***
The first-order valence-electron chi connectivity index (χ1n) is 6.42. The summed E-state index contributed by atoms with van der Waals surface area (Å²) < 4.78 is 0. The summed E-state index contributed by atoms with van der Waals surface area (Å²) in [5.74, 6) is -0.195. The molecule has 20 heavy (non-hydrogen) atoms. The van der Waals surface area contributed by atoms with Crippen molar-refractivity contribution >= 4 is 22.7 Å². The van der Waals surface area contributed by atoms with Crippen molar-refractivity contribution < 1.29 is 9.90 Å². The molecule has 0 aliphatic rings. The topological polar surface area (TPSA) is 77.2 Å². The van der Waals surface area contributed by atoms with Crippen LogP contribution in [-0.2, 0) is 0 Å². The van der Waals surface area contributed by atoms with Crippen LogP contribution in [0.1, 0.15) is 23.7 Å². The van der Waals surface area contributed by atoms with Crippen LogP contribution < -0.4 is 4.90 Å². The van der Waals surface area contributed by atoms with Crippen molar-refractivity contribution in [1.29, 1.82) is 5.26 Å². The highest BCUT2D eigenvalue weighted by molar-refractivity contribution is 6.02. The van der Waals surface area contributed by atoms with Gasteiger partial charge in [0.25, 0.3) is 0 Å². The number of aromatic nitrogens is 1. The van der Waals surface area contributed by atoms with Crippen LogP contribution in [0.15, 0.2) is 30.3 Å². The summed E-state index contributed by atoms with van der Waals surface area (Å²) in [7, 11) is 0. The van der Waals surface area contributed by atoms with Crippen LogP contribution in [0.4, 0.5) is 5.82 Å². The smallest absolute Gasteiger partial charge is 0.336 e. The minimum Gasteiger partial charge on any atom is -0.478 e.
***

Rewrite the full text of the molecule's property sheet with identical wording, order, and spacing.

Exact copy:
The first-order valence-electron chi connectivity index (χ1n) is 6.42. The summed E-state index contributed by atoms with van der Waals surface area (Å²) < 4.78 is 0. The summed E-state index contributed by atoms with van der Waals surface area (Å²) in [5.74, 6) is -0.195. The molecule has 20 heavy (non-hydrogen) atoms. The van der Waals surface area contributed by atoms with Crippen molar-refractivity contribution >= 4 is 22.7 Å². The van der Waals surface area contributed by atoms with Crippen molar-refractivity contribution < 1.29 is 9.90 Å². The molecule has 0 aliphatic rings. The topological polar surface area (TPSA) is 77.2 Å². The van der Waals surface area contributed by atoms with Crippen LogP contribution in [-0.2, 0) is 0 Å². The van der Waals surface area contributed by atoms with Crippen LogP contribution in [0.1, 0.15) is 23.7 Å². The van der Waals surface area contributed by atoms with Crippen LogP contribution < -0.4 is 4.90 Å². The van der Waals surface area contributed by atoms with Crippen molar-refractivity contribution in [1.29, 1.82) is 5.26 Å². The highest BCUT2D eigenvalue weighted by molar-refractivity contribution is 6.02. The van der Waals surface area contributed by atoms with Gasteiger partial charge in [0.25, 0.3) is 0 Å². The number of aromatic nitrogens is 1. The van der Waals surface area contributed by atoms with Crippen LogP contribution in [0.15, 0.2) is 30.3 Å². The summed E-state index contributed by atoms with van der Waals surface area (Å²) in [7, 11) is 0. The van der Waals surface area contributed by atoms with Crippen LogP contribution in [0.4, 0.5) is 5.82 Å². The smallest absolute Gasteiger partial charge is 0.336 e. The minimum Gasteiger partial charge on any atom is -0.478 e.